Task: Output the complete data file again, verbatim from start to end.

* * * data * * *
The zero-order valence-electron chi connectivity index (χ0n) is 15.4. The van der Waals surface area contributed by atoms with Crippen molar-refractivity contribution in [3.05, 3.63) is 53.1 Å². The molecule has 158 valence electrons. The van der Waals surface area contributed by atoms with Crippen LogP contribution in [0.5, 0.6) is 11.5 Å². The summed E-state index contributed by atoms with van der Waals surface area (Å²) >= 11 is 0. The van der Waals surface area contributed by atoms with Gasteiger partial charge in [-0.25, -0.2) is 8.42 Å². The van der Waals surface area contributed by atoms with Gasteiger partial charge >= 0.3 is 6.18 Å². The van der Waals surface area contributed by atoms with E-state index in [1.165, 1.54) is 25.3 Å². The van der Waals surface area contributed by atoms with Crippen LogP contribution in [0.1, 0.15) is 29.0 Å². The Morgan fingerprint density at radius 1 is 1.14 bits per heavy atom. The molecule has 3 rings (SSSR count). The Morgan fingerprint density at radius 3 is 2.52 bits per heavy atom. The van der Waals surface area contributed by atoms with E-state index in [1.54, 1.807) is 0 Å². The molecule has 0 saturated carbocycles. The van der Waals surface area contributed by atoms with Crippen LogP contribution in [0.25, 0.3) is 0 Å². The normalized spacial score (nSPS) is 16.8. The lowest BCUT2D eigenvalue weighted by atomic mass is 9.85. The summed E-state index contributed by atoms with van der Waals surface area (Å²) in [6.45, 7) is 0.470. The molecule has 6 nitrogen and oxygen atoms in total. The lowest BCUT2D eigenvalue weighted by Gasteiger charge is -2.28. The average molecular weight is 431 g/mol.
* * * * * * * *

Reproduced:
The zero-order valence-electron chi connectivity index (χ0n) is 15.4. The van der Waals surface area contributed by atoms with Crippen molar-refractivity contribution in [3.05, 3.63) is 53.1 Å². The molecule has 158 valence electrons. The van der Waals surface area contributed by atoms with Crippen LogP contribution in [0.5, 0.6) is 11.5 Å². The summed E-state index contributed by atoms with van der Waals surface area (Å²) >= 11 is 0. The van der Waals surface area contributed by atoms with Gasteiger partial charge in [-0.25, -0.2) is 8.42 Å². The van der Waals surface area contributed by atoms with Gasteiger partial charge >= 0.3 is 6.18 Å². The van der Waals surface area contributed by atoms with E-state index in [1.165, 1.54) is 25.3 Å². The van der Waals surface area contributed by atoms with Crippen LogP contribution in [0.1, 0.15) is 29.0 Å². The Morgan fingerprint density at radius 1 is 1.14 bits per heavy atom. The molecule has 3 rings (SSSR count). The Morgan fingerprint density at radius 3 is 2.52 bits per heavy atom. The van der Waals surface area contributed by atoms with E-state index in [1.54, 1.807) is 0 Å². The molecule has 0 saturated carbocycles. The van der Waals surface area contributed by atoms with Crippen LogP contribution in [0.25, 0.3) is 0 Å². The normalized spacial score (nSPS) is 16.8. The lowest BCUT2D eigenvalue weighted by atomic mass is 9.85. The summed E-state index contributed by atoms with van der Waals surface area (Å²) in [6.45, 7) is 0.470. The molecule has 6 nitrogen and oxygen atoms in total. The lowest BCUT2D eigenvalue weighted by Gasteiger charge is -2.28. The average molecular weight is 431 g/mol.